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Berlinale-Blogger 2017
Infatuation and conflict in "Berlin Syndrome"

Berlin Syndrome
Berlin Syndrome | © Berlinale

What does it feel like when you're an Australian in Berlin watching an Australian film at the Berlinale about an Australian in Berlin? Or, when one of the first lines of dialogue spoken poses a question about your home town: "Brisbane, where the f*#k is that?", Clare (Teresa Parker) is asked by a fellow traveller. In “Berlin Syndrome”, director Cate Shortland creates a bond with anyone in a similar situation from the outset, capturing the movie’s titular city with the wide-eyed discovery of a tourist eager to feast upon every sight imaginable. In its early scenes, the enthusiasm plastered across Clare's face as she explores the Berlin streets, almost incessantly capturing images as both a tourist and a photographer along the way, is brought to the screen with relatable wonder.
 

So it is that backpacker Clare keeps spying the Berliner Fernsehturm in Alexanderplatz from wherever she happens to be around Berlin. Gleefully enjoying being abroad, she's fascinated with the GDR architecture evident at every turn, as her happy snapping demonstrates. And, she's drawn to looking at strangers, peering at different routines, behaviour, faces and glimpses of life in a place far removed from home. Shortland infuses her third feature (following Somersault and Lore) with openness in her lingering visuals that match Clare’s eager attitude, with everything in view seemingly alive with possibilities. As the main thrust of the narrative kicks in, however, that's where most parallels between the conflict-driven movie and the watching audience will end — even for a Brisbanite viewing the film in Berlin.

Plunging into horror territory

Instead, as Clare meets schoolteacher Andi (Max Riemelt), connects, and decides not to hurry off to the next city on her itinerary so that they can spend more time together, Berlin Syndrome strips away the expanses first seen and possibilities initially felt, trading them for a constricting, restrictive experience loaded with foreshadowing moments. After spending the night in Andi's apartment in an otherwise rundown, vacant building, Clare awakes to find the front door locked, no key in the vicinity, her phone sans SIM card and leaving not an option, even when he returns and she begs, pleads and questions. Soon, she realises that she’s his prisoner. That feeling of being immersed not only in a new location, but a new world, disappears abruptly. Pretending to dutifully and happily play house is her new reality. And so, in support, Shortland once again offers up images that reflect Clare’s confined, abused, mental, emotional and physical state, this time favouring the closed-in and the insular.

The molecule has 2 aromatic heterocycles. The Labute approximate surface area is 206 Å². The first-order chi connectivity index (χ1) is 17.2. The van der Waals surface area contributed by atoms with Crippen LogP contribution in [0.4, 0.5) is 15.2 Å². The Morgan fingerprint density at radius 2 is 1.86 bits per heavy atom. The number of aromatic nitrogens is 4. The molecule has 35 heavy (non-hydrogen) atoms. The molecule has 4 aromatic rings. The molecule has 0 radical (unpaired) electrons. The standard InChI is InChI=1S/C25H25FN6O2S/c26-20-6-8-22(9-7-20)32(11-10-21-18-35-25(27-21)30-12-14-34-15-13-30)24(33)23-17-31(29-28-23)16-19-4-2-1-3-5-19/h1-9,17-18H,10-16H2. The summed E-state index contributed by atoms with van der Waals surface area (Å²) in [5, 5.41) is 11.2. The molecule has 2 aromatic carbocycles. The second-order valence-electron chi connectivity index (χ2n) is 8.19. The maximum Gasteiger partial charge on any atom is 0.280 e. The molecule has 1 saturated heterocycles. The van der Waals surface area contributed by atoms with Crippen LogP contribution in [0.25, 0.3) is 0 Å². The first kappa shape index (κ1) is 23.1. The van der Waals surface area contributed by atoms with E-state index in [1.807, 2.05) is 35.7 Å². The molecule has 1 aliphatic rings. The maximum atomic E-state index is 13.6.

Berlin Syndrome
Berlin Syndrome | © Berlinale
Accordingly, what begins in travelogue-like fashion as a seeming self-exploratory jaunt plunges into bleak, compelling horror territory, though the way the film continues to flirt with the two — Clare still looks longingly outside at her new surroundings; on a rare excursion out with Andi, she relishes the scenery; more than occasionally, she willingly embraces him, rather than merely obligingly or through force — muddies their boundaries with purpose. And, with Shortland directing a script by Snowtown's Shaun Grant that adapts Melanie Joosten’s novel of the same name, straddling complicated terrain is its main aim. The feature morphs from loving to threatening in mood, and infatuated to anxious in feel, recognising not just how one extreme can become another so quickly, but the elasticity between and complexity inherent in the two. In the process, as Clare is caught fighting for her freedom yet sometimes finds her attraction to Andi still flickering, she does the same.

An introverted performance

That saddles Palmer with a considerable task: weathering the many transitions that Shortland simultaneously stresses and blends into the fabric of the film. Hers is an introverted performance that conveys a psychological mindset more with physicality than with dialogue, which is never less than fitting given the depicted scenarios — a tourist delighted with her destination, a woman enjoying making a sexual connection, a captive submissive to someone else's control, and a wandering soul grounded in one spot, for example. As a dream becomes a nightmare in the narrative, it's how Clare interacts and responds to her circumstances that imparts the strongest imprint. That everything from the cinematography to the film's rhythmic editing to its pitch-perfect sounds fall into synch with Palmer's portrayal and leaves viewers with their own syndrome, trapped stepping into her shoes even if they don't share her nationality, city of origin or plight. Unlike Berlin Syndrome's protagonist, though, they go along willingly.
 

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